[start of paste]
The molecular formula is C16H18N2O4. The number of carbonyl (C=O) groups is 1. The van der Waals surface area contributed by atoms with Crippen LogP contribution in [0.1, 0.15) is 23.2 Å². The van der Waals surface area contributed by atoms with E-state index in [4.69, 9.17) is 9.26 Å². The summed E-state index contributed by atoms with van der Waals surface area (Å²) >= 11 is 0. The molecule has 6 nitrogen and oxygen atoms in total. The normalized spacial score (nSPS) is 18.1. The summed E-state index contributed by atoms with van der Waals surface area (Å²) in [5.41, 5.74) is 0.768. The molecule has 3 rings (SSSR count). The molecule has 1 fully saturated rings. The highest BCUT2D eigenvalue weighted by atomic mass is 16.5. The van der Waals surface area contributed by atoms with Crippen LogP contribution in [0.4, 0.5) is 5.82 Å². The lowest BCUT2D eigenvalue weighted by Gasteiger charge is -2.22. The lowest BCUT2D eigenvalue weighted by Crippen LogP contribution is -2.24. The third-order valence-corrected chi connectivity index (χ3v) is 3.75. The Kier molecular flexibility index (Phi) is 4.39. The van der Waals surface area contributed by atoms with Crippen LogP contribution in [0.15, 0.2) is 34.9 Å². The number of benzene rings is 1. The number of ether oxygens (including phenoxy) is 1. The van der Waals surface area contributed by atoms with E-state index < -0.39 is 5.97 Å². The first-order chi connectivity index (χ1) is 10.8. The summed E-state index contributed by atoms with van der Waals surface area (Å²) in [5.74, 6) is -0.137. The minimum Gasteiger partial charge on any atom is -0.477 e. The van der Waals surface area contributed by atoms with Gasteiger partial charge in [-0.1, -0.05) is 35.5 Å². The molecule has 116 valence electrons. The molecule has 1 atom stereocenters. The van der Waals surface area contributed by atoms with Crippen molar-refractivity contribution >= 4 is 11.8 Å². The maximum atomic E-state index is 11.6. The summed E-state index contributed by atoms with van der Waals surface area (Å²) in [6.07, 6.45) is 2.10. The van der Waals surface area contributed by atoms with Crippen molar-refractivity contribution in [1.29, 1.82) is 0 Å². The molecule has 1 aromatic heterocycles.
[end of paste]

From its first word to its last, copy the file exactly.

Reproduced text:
The molecular formula is C16H18N2O4. The number of carbonyl (C=O) groups is 1. The van der Waals surface area contributed by atoms with Crippen LogP contribution in [0.1, 0.15) is 23.2 Å². The van der Waals surface area contributed by atoms with E-state index in [4.69, 9.17) is 9.26 Å². The summed E-state index contributed by atoms with van der Waals surface area (Å²) >= 11 is 0. The molecule has 6 nitrogen and oxygen atoms in total. The normalized spacial score (nSPS) is 18.1. The summed E-state index contributed by atoms with van der Waals surface area (Å²) in [5.41, 5.74) is 0.768. The molecule has 3 rings (SSSR count). The molecule has 1 fully saturated rings. The highest BCUT2D eigenvalue weighted by atomic mass is 16.5. The van der Waals surface area contributed by atoms with Crippen LogP contribution in [0.4, 0.5) is 5.82 Å². The lowest BCUT2D eigenvalue weighted by Gasteiger charge is -2.22. The lowest BCUT2D eigenvalue weighted by Crippen LogP contribution is -2.24. The third-order valence-corrected chi connectivity index (χ3v) is 3.75. The Kier molecular flexibility index (Phi) is 4.39. The van der Waals surface area contributed by atoms with Crippen LogP contribution in [0.15, 0.2) is 34.9 Å². The number of benzene rings is 1. The number of ether oxygens (including phenoxy) is 1. The van der Waals surface area contributed by atoms with E-state index < -0.39 is 5.97 Å². The first-order chi connectivity index (χ1) is 10.8. The summed E-state index contributed by atoms with van der Waals surface area (Å²) in [5.74, 6) is -0.137. The minimum Gasteiger partial charge on any atom is -0.477 e. The van der Waals surface area contributed by atoms with Gasteiger partial charge in [-0.1, -0.05) is 35.5 Å². The molecule has 116 valence electrons. The molecule has 1 atom stereocenters. The van der Waals surface area contributed by atoms with Crippen molar-refractivity contribution >= 4 is 11.8 Å². The maximum atomic E-state index is 11.6. The summed E-state index contributed by atoms with van der Waals surface area (Å²) in [6.07, 6.45) is 2.10. The van der Waals surface area contributed by atoms with Crippen molar-refractivity contribution in [1.29, 1.82) is 0 Å². The molecule has 1 aromatic heterocycles.